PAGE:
Hi. Alegre from Ember Living, here today to talk about how to green your kitchen. As with all things green living, we want to think about what's non-toxic, and also how are we conserving our resources. So something that you might not have thought a lot about but is very important in green living is the idea of right-sizing, meaning using the right tool for whatever it is you need to do.
So for instance, if you're cooking a single burrito, it's not the best idea to turn on your oven to do that. You're wasting a lot of energy doing it that way. I'm a huge fan of toaster ovens. If you don't have one, I would recommend getting one. I literally do 99 percent of my cooking in a toaster oven, and it saves you a ton of energy. And actually, things cook faster, because in a small, confined space the heat is more efficiently distributed.
So you'll save energy, you'll save time, and also during the hot summer months, you'll actually save your house from getting super hot. A toaster oven cools down much faster than a traditional oven. Another concept in green cooking is about what kind of pots and pans to use. Not only are you using the correct pots and pans, less toxic, but they will cook more efficiently. So I'm a huge fan of cast iron and enamel pots and pans for a number of reasons. Cast iron has no chemical coverings on them which are carcinogenic, really bad for you. Anything that's nonstick is not a great idea, because essentially it's like plastic, and then you're cooking on top of plastic, which is not a great idea.
Also, when you cook on cast iron, you get a trace amount of iron into your body, which is good for you, because you need iron. And if you use cast iron properly, it's really easy to take care of and clean and cook with. If you visit my website, I have more videos actually about cast iron and how to care for it. So the other thing I love about cast iron is that it's really highly functional. So when my husband and I go camping, we just take out cast iron skillet with us, and in a pinch it's also a good weapon. So there you go. And because it's heavy, it holds heat and distributes heat well.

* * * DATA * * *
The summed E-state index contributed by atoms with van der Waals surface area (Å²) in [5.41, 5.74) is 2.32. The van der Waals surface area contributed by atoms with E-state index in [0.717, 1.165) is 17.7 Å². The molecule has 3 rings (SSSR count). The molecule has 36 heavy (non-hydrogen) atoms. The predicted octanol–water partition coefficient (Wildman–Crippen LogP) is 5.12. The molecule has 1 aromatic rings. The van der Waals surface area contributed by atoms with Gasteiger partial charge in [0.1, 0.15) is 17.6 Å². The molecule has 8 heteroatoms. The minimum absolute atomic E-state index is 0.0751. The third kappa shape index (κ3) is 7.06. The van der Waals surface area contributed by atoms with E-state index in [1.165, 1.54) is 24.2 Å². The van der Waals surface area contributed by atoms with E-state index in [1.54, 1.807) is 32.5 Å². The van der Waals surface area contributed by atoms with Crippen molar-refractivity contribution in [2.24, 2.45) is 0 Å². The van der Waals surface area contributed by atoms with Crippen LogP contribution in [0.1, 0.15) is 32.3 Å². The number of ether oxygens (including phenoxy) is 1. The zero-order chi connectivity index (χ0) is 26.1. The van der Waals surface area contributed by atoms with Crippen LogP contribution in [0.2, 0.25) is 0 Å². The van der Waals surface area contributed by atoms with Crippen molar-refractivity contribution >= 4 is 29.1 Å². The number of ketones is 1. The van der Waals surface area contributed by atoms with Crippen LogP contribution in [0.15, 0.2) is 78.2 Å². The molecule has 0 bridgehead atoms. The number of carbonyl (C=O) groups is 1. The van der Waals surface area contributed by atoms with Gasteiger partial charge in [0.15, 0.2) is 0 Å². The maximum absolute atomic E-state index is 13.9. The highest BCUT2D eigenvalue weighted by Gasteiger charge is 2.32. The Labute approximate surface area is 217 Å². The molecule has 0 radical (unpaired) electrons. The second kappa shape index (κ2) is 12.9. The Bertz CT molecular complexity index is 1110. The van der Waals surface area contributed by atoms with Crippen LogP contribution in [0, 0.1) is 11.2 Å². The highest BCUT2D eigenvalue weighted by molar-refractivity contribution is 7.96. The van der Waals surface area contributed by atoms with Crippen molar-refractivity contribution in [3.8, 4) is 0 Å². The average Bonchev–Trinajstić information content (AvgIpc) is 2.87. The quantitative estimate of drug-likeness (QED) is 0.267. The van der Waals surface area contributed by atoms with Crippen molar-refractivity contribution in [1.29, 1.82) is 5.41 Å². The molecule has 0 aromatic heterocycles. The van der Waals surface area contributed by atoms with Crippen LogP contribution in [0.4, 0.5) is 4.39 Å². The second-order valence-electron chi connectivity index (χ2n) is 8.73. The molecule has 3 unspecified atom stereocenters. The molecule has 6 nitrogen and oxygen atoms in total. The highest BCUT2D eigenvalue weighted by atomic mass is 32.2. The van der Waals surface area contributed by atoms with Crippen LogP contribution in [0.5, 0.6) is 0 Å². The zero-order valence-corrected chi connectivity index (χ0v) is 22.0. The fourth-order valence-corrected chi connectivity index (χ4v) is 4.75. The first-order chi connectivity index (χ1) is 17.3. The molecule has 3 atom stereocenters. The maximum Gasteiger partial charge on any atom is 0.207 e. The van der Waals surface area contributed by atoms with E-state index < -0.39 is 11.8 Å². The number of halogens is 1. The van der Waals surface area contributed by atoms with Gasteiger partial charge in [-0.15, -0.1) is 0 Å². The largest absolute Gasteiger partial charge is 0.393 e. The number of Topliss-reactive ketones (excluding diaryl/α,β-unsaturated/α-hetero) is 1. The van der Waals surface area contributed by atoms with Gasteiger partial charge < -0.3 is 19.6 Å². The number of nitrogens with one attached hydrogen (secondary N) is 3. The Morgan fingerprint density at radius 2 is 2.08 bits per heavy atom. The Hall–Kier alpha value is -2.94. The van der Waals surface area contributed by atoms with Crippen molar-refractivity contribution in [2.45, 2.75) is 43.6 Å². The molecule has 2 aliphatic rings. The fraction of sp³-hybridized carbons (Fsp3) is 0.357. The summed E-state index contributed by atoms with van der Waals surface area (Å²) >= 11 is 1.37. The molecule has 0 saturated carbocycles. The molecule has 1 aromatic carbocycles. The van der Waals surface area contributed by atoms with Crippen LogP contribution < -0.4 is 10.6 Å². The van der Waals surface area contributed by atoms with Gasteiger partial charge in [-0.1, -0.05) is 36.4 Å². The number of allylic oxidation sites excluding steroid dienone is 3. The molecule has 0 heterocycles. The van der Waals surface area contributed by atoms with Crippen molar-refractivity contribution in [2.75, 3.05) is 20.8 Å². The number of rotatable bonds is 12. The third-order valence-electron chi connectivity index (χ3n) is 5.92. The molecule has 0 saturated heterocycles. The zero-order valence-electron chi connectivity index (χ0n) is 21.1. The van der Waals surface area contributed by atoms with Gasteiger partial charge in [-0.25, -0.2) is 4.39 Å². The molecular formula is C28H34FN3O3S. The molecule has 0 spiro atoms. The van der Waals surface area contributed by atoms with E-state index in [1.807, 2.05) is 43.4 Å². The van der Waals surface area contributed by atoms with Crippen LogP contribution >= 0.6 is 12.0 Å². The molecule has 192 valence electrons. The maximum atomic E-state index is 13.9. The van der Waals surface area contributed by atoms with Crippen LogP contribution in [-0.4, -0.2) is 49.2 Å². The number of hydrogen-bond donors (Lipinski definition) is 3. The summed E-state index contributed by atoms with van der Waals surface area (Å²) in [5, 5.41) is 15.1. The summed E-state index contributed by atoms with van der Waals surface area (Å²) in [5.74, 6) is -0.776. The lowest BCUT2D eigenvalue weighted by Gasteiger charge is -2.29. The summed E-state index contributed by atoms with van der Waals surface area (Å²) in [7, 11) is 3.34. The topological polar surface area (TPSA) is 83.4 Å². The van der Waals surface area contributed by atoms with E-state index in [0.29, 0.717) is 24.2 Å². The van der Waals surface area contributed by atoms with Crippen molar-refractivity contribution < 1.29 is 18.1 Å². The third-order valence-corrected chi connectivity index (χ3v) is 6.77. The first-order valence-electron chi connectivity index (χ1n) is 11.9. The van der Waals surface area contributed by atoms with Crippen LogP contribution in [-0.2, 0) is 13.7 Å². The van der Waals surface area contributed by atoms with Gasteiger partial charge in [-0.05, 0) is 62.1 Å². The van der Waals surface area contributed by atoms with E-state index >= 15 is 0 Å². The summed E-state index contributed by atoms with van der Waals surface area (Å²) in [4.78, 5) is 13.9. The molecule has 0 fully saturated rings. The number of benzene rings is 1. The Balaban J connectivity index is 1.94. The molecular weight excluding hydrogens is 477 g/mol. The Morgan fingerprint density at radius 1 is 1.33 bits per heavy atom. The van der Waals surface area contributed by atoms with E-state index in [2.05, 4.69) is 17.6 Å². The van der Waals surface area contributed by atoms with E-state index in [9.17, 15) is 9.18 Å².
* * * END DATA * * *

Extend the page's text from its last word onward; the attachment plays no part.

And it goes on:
So it will actually cook more evenly and cook faster. A third tip I want to tell you about in terms of greening your kitchen, which has to do with conserving energy, is to use residual heat when you're cooking. A lot of us are in the habit of boiling things 20, 30 minutes until it's fully cooked, say rice or pasta. But a number of those things, you can cook them, you can actively boil them for one to five minutes, and then just keep them covered, and the residual heat that is in the pot with the flame off will actually cook enough. So for instance, when I make rice, I actually cook it for about six minutes, and then I just turn off the flame, cover it, and it will boil out.
So you can do this with oatmeal, with pasta, with any of those grains that you cook. Use residual heat. Or also, even just when you're cooking eggs. I like my eggs really dry. So when my eggs get to the point where just a teeny bit wet, I'll just turn off the flame, and the residual heat of the pan will finish the cooking. And you'll actually save a lot on your energy bill by thinking about cooking this way on a continual basis. So tips on greening your kitchen. Hope they were helpful.